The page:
4It should be noted that literacy in English is not looked down upon. In fact, no one argues against having English literacy; rather it is often stated that English literacy is a necessity for economic improvement.
Benjamin, R., Pecos, R., & Romero, M. E. (1996). Language revitalization efforts in the Pueblo de Cochiti: Becoming "literate" in an oral society. In N. H. Hornberger (Ed.), Indigenous literacies in the Americas: Language planning from the bottom up (pp. 115-136). Berlin & New York: Mouton de Gruyter.
Benjamin, R., Pecos, R., Romero, M. E., & Fillmore, L. W. (1998). Reclaiming communities and languages. Journal of Sociology and Social Welfare, 25(1), 81-104.
Hinton, L. (1997). Hawaiian language schools. News from Native California, 10(4), 15-22.
Irvine, P., Engelbrecht, G., Ortiz, L., & Spolsky, B. (1979). Literacy in the vernacular: A sociolinguistic approach. NIE Report #6-79-0179. Albuquerque, NM: University of New Mexico.
Ka`awa, M., & Hawkins, E. (1997). Incorporating technology into a Hawaiian language curriculum. In J. Reyhner (Ed.), Teaching indigenous languages (pp. 151-157). Flagstaff, AZ: Northern Arizona University.
Kamana, K., & Wilson, W. H. (1996). Hawaiian language programs. In G. Cantoni (Ed.), Stabilizing indigenous languages (pp. 153-156). Flagstaff, AZ: Northern Arizona University.
Krauss, M. (1992). The world's languages in crisis. Language, 68, 1-42.
Krauss, M. (1996). Status of Native American language endangerment. In G. Cantoni (Ed.), Stabilizing indigenous languages (pp. 16-21). Flagstaff, AZ: Northern Arizona University.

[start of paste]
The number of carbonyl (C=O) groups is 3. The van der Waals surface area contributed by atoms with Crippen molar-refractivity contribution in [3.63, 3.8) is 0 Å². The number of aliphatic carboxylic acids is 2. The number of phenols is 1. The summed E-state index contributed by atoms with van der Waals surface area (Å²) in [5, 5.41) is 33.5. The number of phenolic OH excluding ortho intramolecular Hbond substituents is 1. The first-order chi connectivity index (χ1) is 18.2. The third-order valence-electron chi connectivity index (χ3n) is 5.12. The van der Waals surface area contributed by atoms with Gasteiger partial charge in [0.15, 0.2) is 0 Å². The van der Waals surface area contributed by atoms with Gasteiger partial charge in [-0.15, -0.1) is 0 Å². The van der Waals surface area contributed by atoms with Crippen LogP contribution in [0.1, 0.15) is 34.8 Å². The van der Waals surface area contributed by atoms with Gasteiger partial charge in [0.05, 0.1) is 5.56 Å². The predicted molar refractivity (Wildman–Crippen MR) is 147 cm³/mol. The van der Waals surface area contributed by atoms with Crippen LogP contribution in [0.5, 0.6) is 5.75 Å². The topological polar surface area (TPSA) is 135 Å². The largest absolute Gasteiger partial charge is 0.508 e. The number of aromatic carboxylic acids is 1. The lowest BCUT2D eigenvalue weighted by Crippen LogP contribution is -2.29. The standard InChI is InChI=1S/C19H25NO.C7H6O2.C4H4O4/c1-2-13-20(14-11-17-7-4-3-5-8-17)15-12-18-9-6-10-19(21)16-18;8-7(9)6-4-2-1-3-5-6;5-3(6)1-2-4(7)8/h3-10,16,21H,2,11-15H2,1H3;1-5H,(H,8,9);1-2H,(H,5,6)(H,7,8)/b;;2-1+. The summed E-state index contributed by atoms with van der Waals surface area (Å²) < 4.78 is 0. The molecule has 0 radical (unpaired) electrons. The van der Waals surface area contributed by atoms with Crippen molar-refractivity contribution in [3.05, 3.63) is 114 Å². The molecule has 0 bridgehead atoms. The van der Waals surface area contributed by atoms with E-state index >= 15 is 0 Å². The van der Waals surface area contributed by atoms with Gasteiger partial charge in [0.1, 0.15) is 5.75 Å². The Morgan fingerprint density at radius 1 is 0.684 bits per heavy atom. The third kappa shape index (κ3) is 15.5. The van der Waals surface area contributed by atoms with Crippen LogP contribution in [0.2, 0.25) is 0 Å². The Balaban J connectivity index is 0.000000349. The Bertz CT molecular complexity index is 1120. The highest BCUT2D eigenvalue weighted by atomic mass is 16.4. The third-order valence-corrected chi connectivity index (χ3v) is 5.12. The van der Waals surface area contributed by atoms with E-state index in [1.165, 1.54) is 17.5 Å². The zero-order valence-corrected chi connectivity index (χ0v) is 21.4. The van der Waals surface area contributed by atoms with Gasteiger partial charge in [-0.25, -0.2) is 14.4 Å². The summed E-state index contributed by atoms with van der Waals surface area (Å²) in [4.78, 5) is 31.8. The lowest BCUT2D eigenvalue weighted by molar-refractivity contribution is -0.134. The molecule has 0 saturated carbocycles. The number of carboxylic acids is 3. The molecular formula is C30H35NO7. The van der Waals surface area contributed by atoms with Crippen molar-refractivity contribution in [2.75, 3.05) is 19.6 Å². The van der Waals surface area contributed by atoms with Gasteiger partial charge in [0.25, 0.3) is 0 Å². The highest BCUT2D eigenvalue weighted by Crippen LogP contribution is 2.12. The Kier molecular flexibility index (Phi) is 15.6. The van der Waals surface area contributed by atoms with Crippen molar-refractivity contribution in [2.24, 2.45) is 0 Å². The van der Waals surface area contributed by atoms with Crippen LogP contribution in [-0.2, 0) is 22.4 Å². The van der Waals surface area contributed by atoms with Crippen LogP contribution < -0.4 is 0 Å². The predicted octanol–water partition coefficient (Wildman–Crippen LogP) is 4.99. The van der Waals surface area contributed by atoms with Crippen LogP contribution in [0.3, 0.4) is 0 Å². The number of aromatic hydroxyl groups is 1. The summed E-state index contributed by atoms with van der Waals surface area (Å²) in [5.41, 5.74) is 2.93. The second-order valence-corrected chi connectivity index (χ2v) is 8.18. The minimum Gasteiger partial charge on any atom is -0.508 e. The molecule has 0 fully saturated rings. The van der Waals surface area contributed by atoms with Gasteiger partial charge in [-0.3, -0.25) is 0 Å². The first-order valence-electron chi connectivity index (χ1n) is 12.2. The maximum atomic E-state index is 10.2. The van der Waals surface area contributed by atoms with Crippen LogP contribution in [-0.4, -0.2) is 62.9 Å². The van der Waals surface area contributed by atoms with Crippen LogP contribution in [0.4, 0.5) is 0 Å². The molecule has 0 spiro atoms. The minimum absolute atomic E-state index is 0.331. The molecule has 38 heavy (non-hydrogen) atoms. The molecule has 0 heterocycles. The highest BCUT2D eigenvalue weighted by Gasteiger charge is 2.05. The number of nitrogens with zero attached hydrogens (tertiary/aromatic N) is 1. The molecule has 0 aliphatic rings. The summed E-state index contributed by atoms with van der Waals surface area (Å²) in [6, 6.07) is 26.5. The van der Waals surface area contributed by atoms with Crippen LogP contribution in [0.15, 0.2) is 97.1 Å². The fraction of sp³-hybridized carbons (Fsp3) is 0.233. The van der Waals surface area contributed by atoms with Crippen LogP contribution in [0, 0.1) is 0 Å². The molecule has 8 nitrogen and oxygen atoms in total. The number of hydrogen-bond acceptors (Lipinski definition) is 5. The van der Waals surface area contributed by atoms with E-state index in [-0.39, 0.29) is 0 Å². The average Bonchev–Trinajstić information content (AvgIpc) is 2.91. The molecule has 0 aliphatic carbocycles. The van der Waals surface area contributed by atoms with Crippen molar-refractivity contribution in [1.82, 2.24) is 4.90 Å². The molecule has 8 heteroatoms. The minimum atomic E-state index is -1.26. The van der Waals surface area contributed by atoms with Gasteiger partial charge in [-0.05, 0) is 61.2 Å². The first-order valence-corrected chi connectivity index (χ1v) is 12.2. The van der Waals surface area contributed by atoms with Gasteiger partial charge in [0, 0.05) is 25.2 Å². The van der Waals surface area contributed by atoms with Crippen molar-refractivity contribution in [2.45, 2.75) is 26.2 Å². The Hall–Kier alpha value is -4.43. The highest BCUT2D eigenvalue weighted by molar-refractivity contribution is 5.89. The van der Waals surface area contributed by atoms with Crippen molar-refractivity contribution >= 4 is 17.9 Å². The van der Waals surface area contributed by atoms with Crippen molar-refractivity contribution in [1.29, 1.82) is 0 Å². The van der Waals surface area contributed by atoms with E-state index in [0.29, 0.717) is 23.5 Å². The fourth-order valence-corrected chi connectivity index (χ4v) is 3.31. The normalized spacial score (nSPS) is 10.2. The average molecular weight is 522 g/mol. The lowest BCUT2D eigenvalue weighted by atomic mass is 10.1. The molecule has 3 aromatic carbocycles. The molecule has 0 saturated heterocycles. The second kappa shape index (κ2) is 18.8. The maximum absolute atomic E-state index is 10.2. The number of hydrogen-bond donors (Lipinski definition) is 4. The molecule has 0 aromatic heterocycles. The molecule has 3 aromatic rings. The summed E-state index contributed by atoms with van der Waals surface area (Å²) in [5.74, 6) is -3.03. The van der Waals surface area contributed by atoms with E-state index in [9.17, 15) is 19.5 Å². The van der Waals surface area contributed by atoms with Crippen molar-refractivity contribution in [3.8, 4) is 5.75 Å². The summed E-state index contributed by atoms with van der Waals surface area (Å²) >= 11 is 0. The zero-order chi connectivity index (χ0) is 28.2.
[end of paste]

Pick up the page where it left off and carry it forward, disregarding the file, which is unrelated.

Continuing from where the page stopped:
McLaughlin, D. (1992). When literacy empowers: Navajo language in print. Albuquerque, NM: University of New Mexico.
Spolsky, B., & Irvine, P. (1982). Sociolinguistic aspects of the acceptance of literacy in the vernacular. In F. Backin, A. Brandt, & J. Ornstein-Galecia (Eds.), Bilingualism and language contact: Spanish, English and Native American languages. New York: Teachers College.
Street, B. (1984). Literacy in theory and practice. Cambridge, UK: Cambridge University.
Young, R. (1993). The evolution of written Navajo: An historical sketch. Journal of Navajo Education, 10(3), 46-55.
Watahomigie, L., & McCarty, T. (1996). Literacy for what? Hualapai literacy and language maintenance. In N. H. Hornberger (Ed.), Indigenous literacies in the Americas: Language planning from the bottom up (pp. 95-113). Berlin & New York: Mouton de Gruyter.
|books | conference | articles | columns | contact | links | index | home|
|Copyright © 2003 Northern Arizona University, All rights Reserved|